A couple of months ago Eye Magazine ran a well-received article on the quarter-life crisis. Time was I used to think I might have invented the concept, but apparently it goes back to 2001 (first mainstream references) and the first time I can recall thinking in these terms was 2003. I noticed something of this nature happening to students around me in university. And while the article in Eye is quite good (I’d encourage anyone to read it) I’d like to discuss the quarter-life crisis as it relates to post-secondary education.
The basic theme is this: It’s great fun to play at being a grown-up when you’re young. It’s even more fun when people seem to play along. This starts to happen around the late teens for most people. Suddenly you start getting opportunities to do adult-type things. Maybe it’s a job where your responsibilities extend further than bussing tables. Or a romantic relationship where you’re the mature party. Or, if you have really forward-thinking parents, maybe they let you decide for yourself when and if you’re going to come home each night. Any experience like this is a milestone in hindsight, but in the moment it doesn’t necessarily feel like anything has changed. It’s easy to take an event like this as more of an exception to the rule. You aren’t really an adult yet – and it’s just funny that you get to pretend otherwise once in a while.
The quarter-life crisis hits at exactly the point where it stops being a game. You wake up one morning and you realize that this whole adult thing isn’t a mask you can put on and take off at will anymore. Now it’s your life. And just like your typical midlife crisis, that can be profoundly scary. You always thought you’d be able to go back again and now you find that maybe you can’t. Some people respond by trying to go back anyway. Which in a quarter-life context means retreating from all those adult responsibilities and trying to be a kid again. Of course this doesn’t happen to everybody, but I think it’s more common than we tend to notice.
This topic is especially relevant to students in post-secondary studies because their lives as students are just full of adult responsibilities. To begin with, there’s the fact that no one is monitoring their attendance in class and no one particularly cares if they hand in work on time or even at all. The failing grades will roll in around the end of the term but other than that there are no immediate consequences to slacking off. And there are the many organizations that students form and may become involved with. I know from personal experience that some of these organizations come with startlingly real responsibilities. And of course there’s the general life-management stuff that comes with greater independence – especially for students who have moved away from home. The only adult voice left around to point out that bedtime matters, or that pizza can’t adequately cover the four food groups on its own, or that laundry day was three weeks past – well, that’s the student’s own.
People talk a lot about students who aren’t ready for the adult responsibilities of university and there certainly are some who aren’t. I’ve seen some students show up and I seriously wonder if their mothers walked them to the bus stop. But those are easy to spot and there’s no mystery about what’s going on there. Some teenagers just aren’t ready. What’s more interesting to me is when a student who seemed like they had everything completely together suddenly falls apart. And I’m convinced that a particular variation of the quarter-life crisis is to blame. That student is perfectly capable of functioning as an adult so long as there’s a choice. But then when they notice the choice is gone and adult behaviour is now a full-time expectation the wheels come off.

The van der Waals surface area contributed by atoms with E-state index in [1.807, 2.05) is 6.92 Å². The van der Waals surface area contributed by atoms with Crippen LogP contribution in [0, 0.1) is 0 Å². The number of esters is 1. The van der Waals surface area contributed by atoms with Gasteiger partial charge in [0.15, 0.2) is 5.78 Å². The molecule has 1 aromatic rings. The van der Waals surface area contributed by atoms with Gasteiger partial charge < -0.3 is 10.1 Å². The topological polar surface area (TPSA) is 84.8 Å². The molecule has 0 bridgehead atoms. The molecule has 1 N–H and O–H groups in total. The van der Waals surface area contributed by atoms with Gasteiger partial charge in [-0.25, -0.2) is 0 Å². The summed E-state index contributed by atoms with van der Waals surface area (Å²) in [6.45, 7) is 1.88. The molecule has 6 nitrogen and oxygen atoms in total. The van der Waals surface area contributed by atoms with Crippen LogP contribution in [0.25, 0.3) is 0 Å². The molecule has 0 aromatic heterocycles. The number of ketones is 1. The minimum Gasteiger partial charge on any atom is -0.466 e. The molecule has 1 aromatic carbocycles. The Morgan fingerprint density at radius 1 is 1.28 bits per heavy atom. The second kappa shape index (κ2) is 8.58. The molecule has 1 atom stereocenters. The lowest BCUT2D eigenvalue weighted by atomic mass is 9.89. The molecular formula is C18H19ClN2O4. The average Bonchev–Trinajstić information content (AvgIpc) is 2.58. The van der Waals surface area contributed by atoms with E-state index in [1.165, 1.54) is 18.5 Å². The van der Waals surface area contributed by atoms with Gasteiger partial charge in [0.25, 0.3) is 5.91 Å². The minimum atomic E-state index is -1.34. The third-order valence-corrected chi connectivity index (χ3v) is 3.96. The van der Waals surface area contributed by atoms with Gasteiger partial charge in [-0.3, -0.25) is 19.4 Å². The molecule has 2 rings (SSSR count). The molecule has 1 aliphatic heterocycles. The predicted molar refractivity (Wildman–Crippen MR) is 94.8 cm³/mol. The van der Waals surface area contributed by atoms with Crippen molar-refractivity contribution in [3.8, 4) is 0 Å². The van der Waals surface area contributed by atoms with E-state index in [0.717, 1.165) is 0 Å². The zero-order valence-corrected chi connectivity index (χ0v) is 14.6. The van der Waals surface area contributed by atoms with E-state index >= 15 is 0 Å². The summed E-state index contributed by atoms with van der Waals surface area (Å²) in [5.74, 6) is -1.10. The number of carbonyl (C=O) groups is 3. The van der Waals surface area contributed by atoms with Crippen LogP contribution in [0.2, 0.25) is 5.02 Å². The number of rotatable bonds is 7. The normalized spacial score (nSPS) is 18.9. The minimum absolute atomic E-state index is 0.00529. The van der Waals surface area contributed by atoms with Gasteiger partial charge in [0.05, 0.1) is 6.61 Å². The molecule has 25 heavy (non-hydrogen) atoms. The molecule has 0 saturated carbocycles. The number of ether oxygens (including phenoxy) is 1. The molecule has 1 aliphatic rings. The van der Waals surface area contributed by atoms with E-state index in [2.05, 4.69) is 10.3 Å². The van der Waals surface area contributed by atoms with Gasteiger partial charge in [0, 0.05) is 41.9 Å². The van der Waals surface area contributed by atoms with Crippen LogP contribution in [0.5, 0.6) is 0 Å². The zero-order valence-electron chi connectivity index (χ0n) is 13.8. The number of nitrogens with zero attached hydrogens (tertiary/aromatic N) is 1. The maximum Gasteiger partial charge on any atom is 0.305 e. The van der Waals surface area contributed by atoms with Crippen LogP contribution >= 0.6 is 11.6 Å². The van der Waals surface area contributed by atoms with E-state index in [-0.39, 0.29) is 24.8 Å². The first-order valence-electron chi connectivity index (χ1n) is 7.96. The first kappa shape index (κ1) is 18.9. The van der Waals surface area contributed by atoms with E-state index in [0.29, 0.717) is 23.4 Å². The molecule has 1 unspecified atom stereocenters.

There’s no magic bullet solution to the quarter-life crisis. Pointing out that something happens isn’t a guard against it happening. But this may help explain what’s going on with someone you know, and it may help you identify a problem in your own life before it gets out of control. Because a quarter-life crisis, much like a mid-life crisis, is really just an over-correction. It’s a response to feeling as though your life has become something you aren’t happy with or ready for. And the way to prevent that from happening is to keep your life more tolerable and stay happy with it.
My advice to any students, therefore, who feel overwhelmed with the sudden adultness of their lives is to make time for a break every once in a while. Pick one day of the week where you slack off and do whatever juvenile thing you feel like doing. Keep at least one hobby from your high school days no matter if it seems like you should have outgrown it already. Learn how to say “no” to new responsibilities and demands on your time, even if someone is giving you a great opportunity to do something important. One of the dangers of seeming like an especially mature and accomplished young person is that people will keep loading things on you until you collapse – unless you learn how to say no. Sometimes the most mature thing you can do is make time to be a kid.
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